Last month in Japan, a very special marmoset monkey was born–one who inherited from his parents not only their marmoset DNA, but also a jellyfish gene for green fluorescent protein (GFP) that makes both the animal and his parents glow green under fluorescent light. The monkey parents aren’t the first primates to fluoresce, but they are the first to pass a genetically engineered trait to their offspring.
“The birth of this transgenic marmoset baby is undoubtedly a milestone,” write Gerald Schatten and Shoukhrat Mitalipov in a piece accompanying the paper, published today in the journal Nature. Scientists have previously created a menagerie of transgenic animals, including rats, rabbits, pigs, cows, cats, dogs, and even monkeys (in one study, scientists created monkeys that genetically mimic Huntington’s disease), but “no study has shown transmission of foreign DNA to gametes–the sperm and egg–which is essential for the generation of transgenic offspring. These offspring could then be bred to create transgenic-primate strains,” they add.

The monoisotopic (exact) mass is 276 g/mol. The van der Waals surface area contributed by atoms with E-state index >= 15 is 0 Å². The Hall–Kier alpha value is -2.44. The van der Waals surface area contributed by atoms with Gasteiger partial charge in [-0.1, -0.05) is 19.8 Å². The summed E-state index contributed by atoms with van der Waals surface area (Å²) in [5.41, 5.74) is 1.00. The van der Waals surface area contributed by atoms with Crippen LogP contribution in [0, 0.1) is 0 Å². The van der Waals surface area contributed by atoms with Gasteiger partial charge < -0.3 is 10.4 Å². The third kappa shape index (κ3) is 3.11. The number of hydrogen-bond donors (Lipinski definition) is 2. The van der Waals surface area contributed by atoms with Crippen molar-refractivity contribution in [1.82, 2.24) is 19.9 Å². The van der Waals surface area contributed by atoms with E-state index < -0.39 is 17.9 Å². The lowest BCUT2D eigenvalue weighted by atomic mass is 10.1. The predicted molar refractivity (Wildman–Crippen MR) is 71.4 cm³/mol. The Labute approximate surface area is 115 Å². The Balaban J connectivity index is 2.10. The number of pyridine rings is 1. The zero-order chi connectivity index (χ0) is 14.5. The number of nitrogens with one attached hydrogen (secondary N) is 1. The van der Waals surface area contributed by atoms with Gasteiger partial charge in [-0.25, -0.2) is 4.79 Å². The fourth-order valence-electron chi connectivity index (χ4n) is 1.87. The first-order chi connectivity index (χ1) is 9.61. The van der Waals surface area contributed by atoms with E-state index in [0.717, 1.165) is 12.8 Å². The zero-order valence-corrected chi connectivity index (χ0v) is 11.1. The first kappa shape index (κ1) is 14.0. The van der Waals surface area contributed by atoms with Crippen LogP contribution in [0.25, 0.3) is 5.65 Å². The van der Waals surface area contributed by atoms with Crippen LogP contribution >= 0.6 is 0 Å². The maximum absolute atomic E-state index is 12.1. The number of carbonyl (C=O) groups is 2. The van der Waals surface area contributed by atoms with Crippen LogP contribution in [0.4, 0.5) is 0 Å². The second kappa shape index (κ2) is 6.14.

The ability to genetically engineer primates is essential for creating more-accurate animal models of human diseases, especially neurological ones. For example, Schatten and Mitalipov say,
Mice engineered to express the cystic fibrosis gene, for example, do not develop the lung problems that typify this disorder . . . Disorders of higher brain function, such as Alzheimer’s disease, are especially challenging to reproduce in rodents, and here, as with many other diseases, it is our closest animal relatives–the non-human primates–that offer potentially invaluable biological models.
I applaud the scientific breakthrough, but does anyone else find it a little creepy that we are now breeding transgenic animals, particularly primates?